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SQLAlchemy's Query.distinct method is behaving inconsistently:

>>> [tag.name for tag in session.query(Tag).all()]
[u'Male', u'Male', u'Ninja', u'Pirate']
>>> session.query(Tag).distinct(Tag.name).count()
>>> session.query(Tag.name).distinct().count()

So the second form gives the correct result but the first form does not. This appears to happen with SQLite but NOT with Postgres. I have a function which is passed a query object to have a distinct clause applied to it, so it would be highly difficult to rewrite everything top use the second approach above. Is there something obvious that I'm missing?

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2 Answers 2

up vote 3 down vote accepted

According to the docs:

When present, the Postgresql dialect will render a DISTINCT ON (>) construct.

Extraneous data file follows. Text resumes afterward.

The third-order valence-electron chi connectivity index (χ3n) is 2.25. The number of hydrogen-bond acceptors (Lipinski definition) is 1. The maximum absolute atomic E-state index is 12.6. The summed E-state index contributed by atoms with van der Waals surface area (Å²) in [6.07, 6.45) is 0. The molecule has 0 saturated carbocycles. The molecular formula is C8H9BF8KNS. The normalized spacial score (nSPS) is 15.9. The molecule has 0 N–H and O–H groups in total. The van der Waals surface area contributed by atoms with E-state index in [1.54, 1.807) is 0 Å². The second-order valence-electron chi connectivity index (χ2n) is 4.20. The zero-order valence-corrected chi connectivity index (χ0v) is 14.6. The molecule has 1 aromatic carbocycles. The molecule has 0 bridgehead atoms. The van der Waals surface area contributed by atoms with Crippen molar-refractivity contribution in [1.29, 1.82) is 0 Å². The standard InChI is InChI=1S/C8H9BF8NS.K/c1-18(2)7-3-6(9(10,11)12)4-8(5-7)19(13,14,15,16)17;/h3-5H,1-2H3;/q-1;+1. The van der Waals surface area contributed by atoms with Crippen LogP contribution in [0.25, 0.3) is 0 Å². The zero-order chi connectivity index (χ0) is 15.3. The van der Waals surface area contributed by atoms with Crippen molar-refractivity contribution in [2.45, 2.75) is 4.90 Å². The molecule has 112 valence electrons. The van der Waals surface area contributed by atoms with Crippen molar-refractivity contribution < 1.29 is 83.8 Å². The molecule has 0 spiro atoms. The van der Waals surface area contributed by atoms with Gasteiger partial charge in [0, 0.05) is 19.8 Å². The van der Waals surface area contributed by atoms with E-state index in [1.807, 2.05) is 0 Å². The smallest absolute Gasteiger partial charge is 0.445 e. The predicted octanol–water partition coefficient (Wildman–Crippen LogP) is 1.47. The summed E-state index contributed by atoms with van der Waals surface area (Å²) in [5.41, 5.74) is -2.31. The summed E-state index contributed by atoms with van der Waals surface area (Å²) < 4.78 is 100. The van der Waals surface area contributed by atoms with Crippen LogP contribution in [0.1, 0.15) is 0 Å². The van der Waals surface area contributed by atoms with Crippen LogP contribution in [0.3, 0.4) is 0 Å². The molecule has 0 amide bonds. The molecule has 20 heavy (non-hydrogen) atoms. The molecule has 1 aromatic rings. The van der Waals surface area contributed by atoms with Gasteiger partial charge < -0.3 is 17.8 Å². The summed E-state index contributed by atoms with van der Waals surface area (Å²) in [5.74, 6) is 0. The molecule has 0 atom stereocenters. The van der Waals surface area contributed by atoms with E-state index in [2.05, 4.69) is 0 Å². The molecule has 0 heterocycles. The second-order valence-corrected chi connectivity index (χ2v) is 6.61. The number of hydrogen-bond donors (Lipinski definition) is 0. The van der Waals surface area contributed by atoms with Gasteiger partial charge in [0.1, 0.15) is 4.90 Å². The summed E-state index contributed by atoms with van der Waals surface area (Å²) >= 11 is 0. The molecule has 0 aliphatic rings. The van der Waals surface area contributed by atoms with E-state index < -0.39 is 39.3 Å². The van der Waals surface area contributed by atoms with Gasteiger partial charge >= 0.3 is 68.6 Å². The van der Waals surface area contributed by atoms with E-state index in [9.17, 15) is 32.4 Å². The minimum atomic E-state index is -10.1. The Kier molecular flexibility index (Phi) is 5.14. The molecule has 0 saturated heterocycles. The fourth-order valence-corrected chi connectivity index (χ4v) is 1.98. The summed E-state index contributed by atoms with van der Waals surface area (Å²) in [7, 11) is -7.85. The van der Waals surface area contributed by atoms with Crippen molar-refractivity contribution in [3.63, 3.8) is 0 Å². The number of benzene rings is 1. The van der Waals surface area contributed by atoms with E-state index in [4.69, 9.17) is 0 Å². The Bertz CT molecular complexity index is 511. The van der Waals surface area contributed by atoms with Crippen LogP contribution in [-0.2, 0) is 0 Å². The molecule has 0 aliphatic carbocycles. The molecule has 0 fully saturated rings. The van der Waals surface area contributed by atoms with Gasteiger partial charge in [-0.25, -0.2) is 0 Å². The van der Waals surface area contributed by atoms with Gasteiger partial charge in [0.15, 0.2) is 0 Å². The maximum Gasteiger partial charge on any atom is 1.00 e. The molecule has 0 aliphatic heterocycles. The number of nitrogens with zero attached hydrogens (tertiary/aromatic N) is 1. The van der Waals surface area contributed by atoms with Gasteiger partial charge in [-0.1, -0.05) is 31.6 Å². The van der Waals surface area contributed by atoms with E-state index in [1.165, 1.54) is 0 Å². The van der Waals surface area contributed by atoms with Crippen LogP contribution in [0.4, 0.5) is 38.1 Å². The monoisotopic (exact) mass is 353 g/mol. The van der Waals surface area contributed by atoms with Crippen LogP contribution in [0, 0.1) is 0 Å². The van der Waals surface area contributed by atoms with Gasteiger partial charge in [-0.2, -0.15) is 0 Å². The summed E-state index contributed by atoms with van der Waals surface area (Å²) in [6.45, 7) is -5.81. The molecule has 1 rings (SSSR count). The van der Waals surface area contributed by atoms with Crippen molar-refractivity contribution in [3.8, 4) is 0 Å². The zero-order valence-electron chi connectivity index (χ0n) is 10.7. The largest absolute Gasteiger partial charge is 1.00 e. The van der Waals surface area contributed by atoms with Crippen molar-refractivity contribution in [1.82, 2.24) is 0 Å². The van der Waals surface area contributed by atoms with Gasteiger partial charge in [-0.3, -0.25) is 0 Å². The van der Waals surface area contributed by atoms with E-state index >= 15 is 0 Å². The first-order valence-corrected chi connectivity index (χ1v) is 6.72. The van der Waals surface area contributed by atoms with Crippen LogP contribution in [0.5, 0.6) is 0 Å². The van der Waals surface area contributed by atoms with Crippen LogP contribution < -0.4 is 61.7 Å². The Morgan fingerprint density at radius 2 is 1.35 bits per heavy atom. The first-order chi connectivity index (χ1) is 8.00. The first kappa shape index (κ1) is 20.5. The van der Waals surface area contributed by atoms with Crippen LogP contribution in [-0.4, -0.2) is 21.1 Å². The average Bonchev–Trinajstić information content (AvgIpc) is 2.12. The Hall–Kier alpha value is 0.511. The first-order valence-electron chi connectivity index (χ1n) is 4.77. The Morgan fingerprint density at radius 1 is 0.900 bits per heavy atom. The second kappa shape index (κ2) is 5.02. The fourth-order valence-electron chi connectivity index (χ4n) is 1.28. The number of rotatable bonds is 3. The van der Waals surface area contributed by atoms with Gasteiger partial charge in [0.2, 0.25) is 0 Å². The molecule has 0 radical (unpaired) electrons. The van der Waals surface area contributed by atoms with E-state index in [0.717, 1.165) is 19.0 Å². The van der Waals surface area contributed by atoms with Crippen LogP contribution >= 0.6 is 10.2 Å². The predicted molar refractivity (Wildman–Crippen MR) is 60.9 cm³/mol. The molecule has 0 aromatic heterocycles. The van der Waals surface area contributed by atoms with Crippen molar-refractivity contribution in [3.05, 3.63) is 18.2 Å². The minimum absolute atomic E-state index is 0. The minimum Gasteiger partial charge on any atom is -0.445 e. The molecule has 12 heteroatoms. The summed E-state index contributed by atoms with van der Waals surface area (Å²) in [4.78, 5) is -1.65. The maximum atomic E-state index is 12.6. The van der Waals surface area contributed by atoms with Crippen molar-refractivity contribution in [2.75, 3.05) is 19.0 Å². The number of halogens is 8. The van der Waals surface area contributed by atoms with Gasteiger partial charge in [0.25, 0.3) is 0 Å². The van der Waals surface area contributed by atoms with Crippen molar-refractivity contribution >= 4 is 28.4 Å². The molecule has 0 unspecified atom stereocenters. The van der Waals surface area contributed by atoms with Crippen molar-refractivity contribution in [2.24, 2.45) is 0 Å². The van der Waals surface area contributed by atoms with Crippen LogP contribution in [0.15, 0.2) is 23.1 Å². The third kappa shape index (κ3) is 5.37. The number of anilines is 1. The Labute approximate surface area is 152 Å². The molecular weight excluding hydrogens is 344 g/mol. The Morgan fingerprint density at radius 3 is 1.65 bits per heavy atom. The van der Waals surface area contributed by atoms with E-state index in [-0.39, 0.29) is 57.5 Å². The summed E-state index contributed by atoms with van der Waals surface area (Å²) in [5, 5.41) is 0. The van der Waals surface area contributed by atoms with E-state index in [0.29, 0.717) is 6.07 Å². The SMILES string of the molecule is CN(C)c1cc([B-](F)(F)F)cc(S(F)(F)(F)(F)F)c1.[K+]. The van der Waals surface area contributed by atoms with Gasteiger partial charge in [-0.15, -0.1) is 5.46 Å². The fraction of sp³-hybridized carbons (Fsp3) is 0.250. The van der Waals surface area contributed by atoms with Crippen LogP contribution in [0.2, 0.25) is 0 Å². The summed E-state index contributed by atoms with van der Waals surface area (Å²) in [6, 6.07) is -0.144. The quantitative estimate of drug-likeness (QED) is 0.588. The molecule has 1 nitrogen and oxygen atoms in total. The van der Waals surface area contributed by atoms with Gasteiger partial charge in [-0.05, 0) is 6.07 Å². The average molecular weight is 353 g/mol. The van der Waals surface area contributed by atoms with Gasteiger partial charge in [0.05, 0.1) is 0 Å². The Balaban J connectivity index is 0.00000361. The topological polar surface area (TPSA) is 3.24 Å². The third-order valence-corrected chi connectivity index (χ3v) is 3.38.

So, passing column expressions to distinct() works for PostgreSQL only (because there is DISTINCT ON).

In the expression session.query(Tag).distinct(Tag.name).count() sqlalchemy ignores Tag.name and produces the query (distinct on all fields):

SELECT DISTINCT tag.country_id AS tag_country_id, tag.name AS tag_name 
FROM tag

As you said, in your case distinct(Tag.name) is applied - so instead of just count() consider using this:


Hope that helps.

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Thanks; I saw that comment in the docs about DISTINCT ON but since the docs didn't explicitly say 'and that's the only way that this works' or anything like it, I didn't realize that was implied. –  Eli Courtwright Jun 20 '13 at 21:37

When you use session.query(Tag) you alway query for the whole Tag object, so if your table contains other columns it won't work.

Let's assume there is an id column, then the query


will produce:

SELECT DISTINCT tag.id AS tag_id, tag.name AS tag_name FROM tag

The argument to the distinct clause is ignored completely.

If you really only want the distinct names from the table, you must explicitly select only the names:



SELECT DISTINCT tag.name AS tag_name FROM tag
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